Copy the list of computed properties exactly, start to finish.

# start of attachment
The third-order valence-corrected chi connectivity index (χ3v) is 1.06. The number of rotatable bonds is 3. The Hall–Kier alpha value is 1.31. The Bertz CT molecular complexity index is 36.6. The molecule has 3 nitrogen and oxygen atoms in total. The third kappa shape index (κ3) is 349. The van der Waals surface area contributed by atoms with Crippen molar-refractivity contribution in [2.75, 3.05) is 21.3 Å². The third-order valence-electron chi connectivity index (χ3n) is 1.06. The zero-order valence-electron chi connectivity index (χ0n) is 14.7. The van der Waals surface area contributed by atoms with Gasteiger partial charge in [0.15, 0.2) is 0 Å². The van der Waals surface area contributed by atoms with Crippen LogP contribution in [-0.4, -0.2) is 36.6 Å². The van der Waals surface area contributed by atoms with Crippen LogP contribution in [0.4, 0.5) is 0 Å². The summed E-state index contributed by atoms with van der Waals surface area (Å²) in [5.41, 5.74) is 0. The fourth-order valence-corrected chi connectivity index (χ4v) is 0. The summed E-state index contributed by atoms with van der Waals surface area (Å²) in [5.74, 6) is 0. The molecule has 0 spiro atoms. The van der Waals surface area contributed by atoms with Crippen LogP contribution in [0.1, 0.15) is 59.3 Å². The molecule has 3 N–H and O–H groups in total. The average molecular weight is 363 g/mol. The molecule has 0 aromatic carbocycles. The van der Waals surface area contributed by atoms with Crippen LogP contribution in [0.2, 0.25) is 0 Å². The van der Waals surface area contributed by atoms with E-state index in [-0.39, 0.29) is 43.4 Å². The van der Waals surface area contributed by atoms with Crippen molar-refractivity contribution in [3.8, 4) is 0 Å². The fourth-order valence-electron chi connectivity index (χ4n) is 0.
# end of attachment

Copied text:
The third-order valence-corrected chi connectivity index (χ3v) is 1.06. The number of rotatable bonds is 3. The Hall–Kier alpha value is 1.31. The Bertz CT molecular complexity index is 36.6. The molecule has 3 nitrogen and oxygen atoms in total. The third kappa shape index (κ3) is 349. The van der Waals surface area contributed by atoms with Crippen molar-refractivity contribution in [2.75, 3.05) is 21.3 Å². The third-order valence-electron chi connectivity index (χ3n) is 1.06. The zero-order valence-electron chi connectivity index (χ0n) is 14.7. The van der Waals surface area contributed by atoms with Gasteiger partial charge in [0.15, 0.2) is 0 Å². The van der Waals surface area contributed by atoms with Crippen LogP contribution in [-0.4, -0.2) is 36.6 Å². The van der Waals surface area contributed by atoms with Crippen LogP contribution in [0.4, 0.5) is 0 Å². The summed E-state index contributed by atoms with van der Waals surface area (Å²) in [5.41, 5.74) is 0. The fourth-order valence-corrected chi connectivity index (χ4v) is 0. The summed E-state index contributed by atoms with van der Waals surface area (Å²) in [5.74, 6) is 0. The molecule has 0 spiro atoms. The van der Waals surface area contributed by atoms with Crippen LogP contribution in [0.1, 0.15) is 59.3 Å². The molecule has 3 N–H and O–H groups in total. The average molecular weight is 363 g/mol. The molecule has 0 aromatic carbocycles. The van der Waals surface area contributed by atoms with Crippen LogP contribution in [0.2, 0.25) is 0 Å². The van der Waals surface area contributed by atoms with E-state index in [-0.39, 0.29) is 43.4 Å². The van der Waals surface area contributed by atoms with Crippen molar-refractivity contribution in [3.8, 4) is 0 Å². The fourth-order valence-electron chi connectivity index (χ4n) is 0.